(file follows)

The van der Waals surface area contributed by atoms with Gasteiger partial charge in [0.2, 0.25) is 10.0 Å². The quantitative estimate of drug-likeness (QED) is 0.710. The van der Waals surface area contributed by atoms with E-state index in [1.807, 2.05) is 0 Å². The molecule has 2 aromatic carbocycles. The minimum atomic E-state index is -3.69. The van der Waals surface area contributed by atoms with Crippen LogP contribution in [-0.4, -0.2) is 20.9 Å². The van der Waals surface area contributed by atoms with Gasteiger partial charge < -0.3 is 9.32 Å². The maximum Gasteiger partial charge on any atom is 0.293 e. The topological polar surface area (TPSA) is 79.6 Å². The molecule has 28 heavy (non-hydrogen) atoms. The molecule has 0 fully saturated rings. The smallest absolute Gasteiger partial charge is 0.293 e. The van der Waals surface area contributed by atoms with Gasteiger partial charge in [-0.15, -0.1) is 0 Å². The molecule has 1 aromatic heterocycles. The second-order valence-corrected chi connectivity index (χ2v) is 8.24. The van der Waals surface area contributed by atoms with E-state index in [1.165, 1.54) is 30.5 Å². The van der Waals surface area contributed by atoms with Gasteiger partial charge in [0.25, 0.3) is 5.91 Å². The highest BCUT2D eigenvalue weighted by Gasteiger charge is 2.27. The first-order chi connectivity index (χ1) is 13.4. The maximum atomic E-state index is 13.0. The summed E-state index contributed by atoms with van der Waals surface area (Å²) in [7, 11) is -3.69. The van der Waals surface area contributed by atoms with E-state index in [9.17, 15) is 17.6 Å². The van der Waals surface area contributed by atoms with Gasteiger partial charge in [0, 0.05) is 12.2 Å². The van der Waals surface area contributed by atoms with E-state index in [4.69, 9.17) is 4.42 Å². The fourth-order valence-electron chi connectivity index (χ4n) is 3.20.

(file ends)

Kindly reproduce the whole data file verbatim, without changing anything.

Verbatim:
The van der Waals surface area contributed by atoms with Gasteiger partial charge in [0.2, 0.25) is 10.0 Å². The quantitative estimate of drug-likeness (QED) is 0.710. The van der Waals surface area contributed by atoms with E-state index in [1.807, 2.05) is 0 Å². The molecule has 2 aromatic carbocycles. The minimum atomic E-state index is -3.69. The van der Waals surface area contributed by atoms with Crippen LogP contribution in [-0.4, -0.2) is 20.9 Å². The van der Waals surface area contributed by atoms with Gasteiger partial charge < -0.3 is 9.32 Å². The maximum Gasteiger partial charge on any atom is 0.293 e. The topological polar surface area (TPSA) is 79.6 Å². The molecule has 28 heavy (non-hydrogen) atoms. The molecule has 0 fully saturated rings. The smallest absolute Gasteiger partial charge is 0.293 e. The van der Waals surface area contributed by atoms with Gasteiger partial charge in [-0.15, -0.1) is 0 Å². The molecule has 1 aromatic heterocycles. The second-order valence-corrected chi connectivity index (χ2v) is 8.24. The van der Waals surface area contributed by atoms with E-state index in [1.165, 1.54) is 30.5 Å². The van der Waals surface area contributed by atoms with Gasteiger partial charge in [0.25, 0.3) is 5.91 Å². The highest BCUT2D eigenvalue weighted by Gasteiger charge is 2.27. The first-order chi connectivity index (χ1) is 13.4. The maximum atomic E-state index is 13.0. The summed E-state index contributed by atoms with van der Waals surface area (Å²) in [7, 11) is -3.69. The van der Waals surface area contributed by atoms with E-state index in [9.17, 15) is 17.6 Å². The van der Waals surface area contributed by atoms with Gasteiger partial charge in [0, 0.05) is 12.2 Å². The van der Waals surface area contributed by atoms with E-state index in [4.69, 9.17) is 4.42 Å². The fourth-order valence-electron chi connectivity index (χ4n) is 3.20.